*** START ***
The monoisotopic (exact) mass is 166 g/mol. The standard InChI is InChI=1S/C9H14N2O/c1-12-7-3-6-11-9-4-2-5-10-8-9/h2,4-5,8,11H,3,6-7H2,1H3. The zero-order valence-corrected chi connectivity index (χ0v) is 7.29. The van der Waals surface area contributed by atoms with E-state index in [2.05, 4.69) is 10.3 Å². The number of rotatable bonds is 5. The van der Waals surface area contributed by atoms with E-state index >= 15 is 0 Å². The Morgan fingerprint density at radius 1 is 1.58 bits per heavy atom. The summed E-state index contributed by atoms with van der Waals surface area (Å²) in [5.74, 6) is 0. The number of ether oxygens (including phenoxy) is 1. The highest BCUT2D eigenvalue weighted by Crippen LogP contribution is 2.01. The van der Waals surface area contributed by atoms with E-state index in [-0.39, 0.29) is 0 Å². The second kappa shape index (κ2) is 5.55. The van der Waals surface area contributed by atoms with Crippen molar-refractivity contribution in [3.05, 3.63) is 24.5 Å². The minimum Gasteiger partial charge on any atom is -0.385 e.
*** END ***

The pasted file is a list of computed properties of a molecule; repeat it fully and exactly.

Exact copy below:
The monoisotopic (exact) mass is 166 g/mol. The standard InChI is InChI=1S/C9H14N2O/c1-12-7-3-6-11-9-4-2-5-10-8-9/h2,4-5,8,11H,3,6-7H2,1H3. The zero-order valence-corrected chi connectivity index (χ0v) is 7.29. The van der Waals surface area contributed by atoms with E-state index in [2.05, 4.69) is 10.3 Å². The number of rotatable bonds is 5. The van der Waals surface area contributed by atoms with E-state index >= 15 is 0 Å². The Morgan fingerprint density at radius 1 is 1.58 bits per heavy atom. The summed E-state index contributed by atoms with van der Waals surface area (Å²) in [5.74, 6) is 0. The number of ether oxygens (including phenoxy) is 1. The highest BCUT2D eigenvalue weighted by Crippen LogP contribution is 2.01. The van der Waals surface area contributed by atoms with E-state index in [-0.39, 0.29) is 0 Å². The second kappa shape index (κ2) is 5.55. The van der Waals surface area contributed by atoms with Crippen molar-refractivity contribution in [3.05, 3.63) is 24.5 Å². The minimum Gasteiger partial charge on any atom is -0.385 e.